Each Australian state and territory have different financial help and assistance for businesses and individuals affected by COVID-19. Many businesses are engaging tax practitioners to help them access this assistance.
While these programs are not tax agent, BAS or tax (financial) advice services, because they fall under non-Commonwealth legislation, it is still important to be mindful of your Code of Professional Conduct (Code) obligations.
The following questions and answers should help you understand the Code obligations associated with the various packages.
If I provide an accountant’s letter or provide advice to business clients applying for NSW COVID Business Support programs am I providing a tax agent or BAS service?
When you are providing the accountant’s letter or advising your client about the NSW COVID Business support programs, including the COVID-19 business grant, COVID-19 micro-business grant and JobSaver, you are not providing a tax agent or BAS service. This is because these assistance programs are administered by the NSW Government and are an ‘act of grace payment’ under the Government Sector Finance Act 2018 (NSW), which is not a taxation law for the purposes of the Tax Agent Services Act 2009 (TASA). A taxation law for the purposes of the TASA is a law administered by either the Australian Taxation Office or the Tax Practitioners Board (TPB).
If I advise my clients about applying for one of the COVID-19 assistance packages offered by the various states and territories, am I providing a tax agent or BAS service?
When you are advising and assisting your clients to access COVID-19 assistance packages being offered by the states and territories, you are not providing a tax agent or BAS services because you are not applying laws that are administered by the Commissioner of Taxation.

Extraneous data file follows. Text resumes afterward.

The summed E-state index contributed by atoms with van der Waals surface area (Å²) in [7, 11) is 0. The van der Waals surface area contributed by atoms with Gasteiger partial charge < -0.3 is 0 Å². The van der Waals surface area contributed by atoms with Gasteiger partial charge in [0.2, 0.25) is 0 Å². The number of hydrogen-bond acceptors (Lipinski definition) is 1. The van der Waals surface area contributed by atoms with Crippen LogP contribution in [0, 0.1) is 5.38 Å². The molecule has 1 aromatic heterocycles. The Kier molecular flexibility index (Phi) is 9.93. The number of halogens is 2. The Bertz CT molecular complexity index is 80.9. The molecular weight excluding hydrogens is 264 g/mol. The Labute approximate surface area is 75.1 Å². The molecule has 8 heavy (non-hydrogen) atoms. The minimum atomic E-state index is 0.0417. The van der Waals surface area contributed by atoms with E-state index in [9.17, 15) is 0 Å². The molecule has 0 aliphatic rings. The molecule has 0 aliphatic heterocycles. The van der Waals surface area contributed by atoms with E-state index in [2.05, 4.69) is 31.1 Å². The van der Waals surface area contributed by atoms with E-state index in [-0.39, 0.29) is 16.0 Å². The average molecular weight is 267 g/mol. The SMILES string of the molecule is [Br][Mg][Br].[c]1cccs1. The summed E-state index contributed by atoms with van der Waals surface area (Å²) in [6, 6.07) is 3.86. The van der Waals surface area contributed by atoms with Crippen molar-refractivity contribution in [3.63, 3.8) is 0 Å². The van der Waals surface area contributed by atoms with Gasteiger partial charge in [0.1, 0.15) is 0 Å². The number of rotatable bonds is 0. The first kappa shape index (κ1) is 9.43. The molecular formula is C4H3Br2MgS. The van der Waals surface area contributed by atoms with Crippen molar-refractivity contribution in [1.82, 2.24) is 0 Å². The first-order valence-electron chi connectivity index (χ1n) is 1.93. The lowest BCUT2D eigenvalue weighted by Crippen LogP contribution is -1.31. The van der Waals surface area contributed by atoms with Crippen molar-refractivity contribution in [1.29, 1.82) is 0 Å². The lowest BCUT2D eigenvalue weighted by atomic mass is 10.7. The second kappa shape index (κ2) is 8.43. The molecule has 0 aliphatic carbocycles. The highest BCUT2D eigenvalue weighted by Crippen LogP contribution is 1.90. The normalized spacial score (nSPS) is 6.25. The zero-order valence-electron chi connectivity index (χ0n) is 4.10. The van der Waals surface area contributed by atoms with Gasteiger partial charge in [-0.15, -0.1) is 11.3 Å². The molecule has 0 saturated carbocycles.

However, it is important to bear in mind that registered tax practitioners are bound by the Code. Therefore, if they do not have the requisite skills and expertise to provide advice on the COVID-19 economic stimulus measures, they should not be providing the services.
Does attendance learning events focusing on state and territory COVID-19 business support packages count as eligible continuing professional education for the purposes of the TPB?
We have temporarily relaxed our continuing professional education (CPE) requirements due to the impacts of COVID-19. We currently allow activities undertaken to improve knowledge and skills in relation to the state and territory financial assistance packages as relevant CPE. Although the services provided in relation to these packages are not considered tax agent, BAS or tax (financial) adviser services, undertaking CPE activities in relation to them will allow registered tax practitioners to continue to provide services to their clients during this difficult time.
Relevant CPE activities could include attending training events, webinars or other learning events focused on the financial assistance packages, including activities offered by your professional associations.
As a registered tax practitioner, are there any TPB issues I need to consider when advising about the state or territory COVID-19 business support packages?
It is important for tax practitioners to understand that when advising clients on the assistance packages, they are still bound by the Code in the TASA. This includes your general Code obligations in relation to acting with honesty and integrity, acting lawfully in the best interests of your clients and providing competent services.
Will the TPB take any action if a tax or BAS agent has provided or incorrectly calculated their clients decline in turnover?
Honest mistakes can be made while you’re advising on these assistance packages, particularly in a pressured, fast moving and uncertain environment. However, if you have knowingly made the mistake, then we may seek to investigate you if we think that there may be a breach of the Code.
Last modified: 11 August 2021